Cooma was not quite what I had expected – it was smaller for one thing, but it did have some reasonable shops where we bought a few cold-weather items of clothing as we will probably be in the southern parts of Australia for a week or two more. Nanny Goat Hill gave a good view over the town, and the road to a small cafe/restaurant just outside town gave an even better one. It being such a small world these days, we were not really surprised when the waitress started talking about cochlear implants and a little girl she knew who had one. A wallaby was waiting outside to say goodbye.
One must-see was the Snowy Hydro-Discovery Centre just outside Cooma. Not only for the quality of the exhibits and the delicacy of the little cakes at the cafe but also the sight of a small group of “Lace Ladies” who invited me to view their work. Three were making incredibly delicate old-fashioned lace with numerous spindles, another was doing tatting and gave me a lesson (I still have a tatting bobbin somewhere at home).
it is difficult to visualise the magnitude of the Snowy scheme which started in 1949 before modern tools were available.
There is a monument outside to the approximately 120 men and women of over 30 nationalities who lost their lives during construction between 1949 and 1974.
Writing of tools – here’s a calculator the surveyors used. This would have been about the same time as my fellow students and I at the University of NSW were using logarithmic tables and/or slide rules.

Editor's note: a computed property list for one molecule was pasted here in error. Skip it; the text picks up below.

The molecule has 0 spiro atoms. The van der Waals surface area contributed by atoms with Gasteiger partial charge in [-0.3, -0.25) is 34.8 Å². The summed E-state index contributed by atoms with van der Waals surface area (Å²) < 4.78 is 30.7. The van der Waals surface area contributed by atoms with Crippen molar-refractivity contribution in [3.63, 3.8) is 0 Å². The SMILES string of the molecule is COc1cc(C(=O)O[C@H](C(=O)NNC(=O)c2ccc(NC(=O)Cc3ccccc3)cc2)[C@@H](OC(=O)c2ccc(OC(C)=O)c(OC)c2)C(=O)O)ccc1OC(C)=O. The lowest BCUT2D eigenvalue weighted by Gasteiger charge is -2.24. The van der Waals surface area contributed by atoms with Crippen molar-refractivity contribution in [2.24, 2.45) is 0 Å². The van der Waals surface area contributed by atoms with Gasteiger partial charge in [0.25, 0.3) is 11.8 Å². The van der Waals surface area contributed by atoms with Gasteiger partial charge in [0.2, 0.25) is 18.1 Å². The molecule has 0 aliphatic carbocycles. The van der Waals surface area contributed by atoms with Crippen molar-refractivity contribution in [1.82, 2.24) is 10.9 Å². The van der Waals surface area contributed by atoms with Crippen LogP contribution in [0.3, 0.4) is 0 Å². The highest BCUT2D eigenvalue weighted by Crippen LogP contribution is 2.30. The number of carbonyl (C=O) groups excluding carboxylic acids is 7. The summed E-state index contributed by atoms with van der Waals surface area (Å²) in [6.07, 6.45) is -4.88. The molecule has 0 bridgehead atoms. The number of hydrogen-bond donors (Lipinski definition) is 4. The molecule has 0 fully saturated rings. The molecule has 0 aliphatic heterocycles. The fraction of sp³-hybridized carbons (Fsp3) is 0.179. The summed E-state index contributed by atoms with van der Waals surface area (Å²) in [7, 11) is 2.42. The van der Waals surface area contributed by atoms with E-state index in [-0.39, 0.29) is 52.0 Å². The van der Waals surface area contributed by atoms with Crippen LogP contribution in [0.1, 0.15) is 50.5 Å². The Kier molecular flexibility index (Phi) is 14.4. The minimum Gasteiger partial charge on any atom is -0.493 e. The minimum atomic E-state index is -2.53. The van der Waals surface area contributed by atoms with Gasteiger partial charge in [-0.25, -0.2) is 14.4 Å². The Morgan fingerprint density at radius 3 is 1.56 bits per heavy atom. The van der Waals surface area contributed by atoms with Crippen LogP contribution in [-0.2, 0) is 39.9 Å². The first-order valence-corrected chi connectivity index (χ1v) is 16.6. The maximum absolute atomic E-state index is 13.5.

A scale model showed our route to Cabramurra the previous day – it’s the yellow line which snakes from near Khancoban (middle of model) up to Tooma then a steep drop and onwards to Cabramurra (just out of sight to the left).
Leaving Cooma our route took us through Bombala in so-called Platypus Country. Just before the town we stopped to check out a small cottage which Mary McKillop once visited, and across the road, the Bombala river.
Past the town we found a special Platypus Reserve, but we didn’t sight any there either. I have only ever seen one platypus in the wild and that was many years ago by chance when I was driving along a country road and saw some people intently watching something from a bridge. Curiosity made me stop and join them.
From Bombala it was a long twisty ride down and down and down the Darragh Mountain Road to Merimbula.
We planned to stop over at an Australian Motorhome and Caravan Club POP at Pambula but several phone calls to the owner were unreturned (she did make contact next day, she was in Sydney). We went to the place anyway but found it deserted and on a narrow road with a difficult entrance, so continued to Merimbula where we were soon settled in a camp just as the sun was setting. Yes, another sunset shoot!